The French brand shocked the world with the Veyron 16.4 in 2006, but after 8
years and ever stronger competition, the hypercar is becoming increasingly
difficult to sell.
Bugatti planned an initial run of 300 Veyron coupes when it went on sale, but later announced plans to produce additional 150 convertible models. All coupes and about 100 convertibles were sold, but there are now 40 Veyron Grand Sports that the company is trying to sell as soon as possible. The company executives have said that there won't be a new Bugatti until all the current ones find a buyer.
To solve the issue, the company has put together four regional events around the U.S. this year, offering test-drives of the 1,200-horsepower Vitesse convertible, both on open roads and a closed airport runway.
In an interview with Bloomberg, John Hill, Bugatti sales director for the Americas said that "the Dynamic Drive Experience is attracting individuals who haven't been exposed to our brand before, other than possibly reading about it. We bring the car to a location near them."
The specifications of the Veyron Vitesse, the world's fastest open-top car at 254 miles per hour, are outstanding, but the wealthy now have other supercars to consider, like Pagani Huayra, Koenigsegg Agera or the trio of all-new hybrid supercars: McLaren P1, Ferrari LaFerrari and the Porsche 918 Spyder. Both the $1.4 million LaFerrari, and the $1.15 million McLaren P1 are already sold out, according to the respective companies.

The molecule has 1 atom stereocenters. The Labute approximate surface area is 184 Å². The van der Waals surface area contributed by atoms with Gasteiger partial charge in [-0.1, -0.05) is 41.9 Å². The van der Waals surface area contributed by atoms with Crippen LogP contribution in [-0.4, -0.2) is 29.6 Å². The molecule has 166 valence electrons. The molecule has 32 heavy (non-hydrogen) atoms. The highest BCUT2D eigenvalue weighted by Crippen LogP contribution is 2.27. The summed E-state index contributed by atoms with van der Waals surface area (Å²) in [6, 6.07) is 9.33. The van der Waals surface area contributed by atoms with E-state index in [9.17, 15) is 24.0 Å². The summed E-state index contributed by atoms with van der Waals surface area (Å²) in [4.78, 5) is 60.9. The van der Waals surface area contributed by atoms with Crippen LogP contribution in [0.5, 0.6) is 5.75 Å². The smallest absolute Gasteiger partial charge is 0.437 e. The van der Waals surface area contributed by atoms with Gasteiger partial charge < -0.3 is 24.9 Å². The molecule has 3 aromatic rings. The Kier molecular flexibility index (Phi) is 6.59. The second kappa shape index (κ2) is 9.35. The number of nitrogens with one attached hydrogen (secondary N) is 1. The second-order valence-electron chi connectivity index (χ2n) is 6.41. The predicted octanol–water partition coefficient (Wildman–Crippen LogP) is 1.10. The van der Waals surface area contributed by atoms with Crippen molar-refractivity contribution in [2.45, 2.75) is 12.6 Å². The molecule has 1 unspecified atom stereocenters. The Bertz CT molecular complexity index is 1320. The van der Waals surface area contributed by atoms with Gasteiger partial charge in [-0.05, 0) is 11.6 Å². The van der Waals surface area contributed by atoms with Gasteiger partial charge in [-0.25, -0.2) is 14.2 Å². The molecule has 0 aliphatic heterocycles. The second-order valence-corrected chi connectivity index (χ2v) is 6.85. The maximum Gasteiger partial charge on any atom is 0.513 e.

While the Veyron represented the height of the automotive engineering in 2006, the next evolution of supercar technology has arrived and probably surpassed it.
Asked by Bloomberg why anyone would buy their cars now, John Hill said that the majority of individuals who purchase a Veyron are big collectors.
"They don't tend to buy one car versus another - they collect all of the great cars. Someone may buy the latest Ferrari or McLaren, but if they're not already an owner of Bugatti, they tend to buy Bugatti as well. It's not an either-or discussion."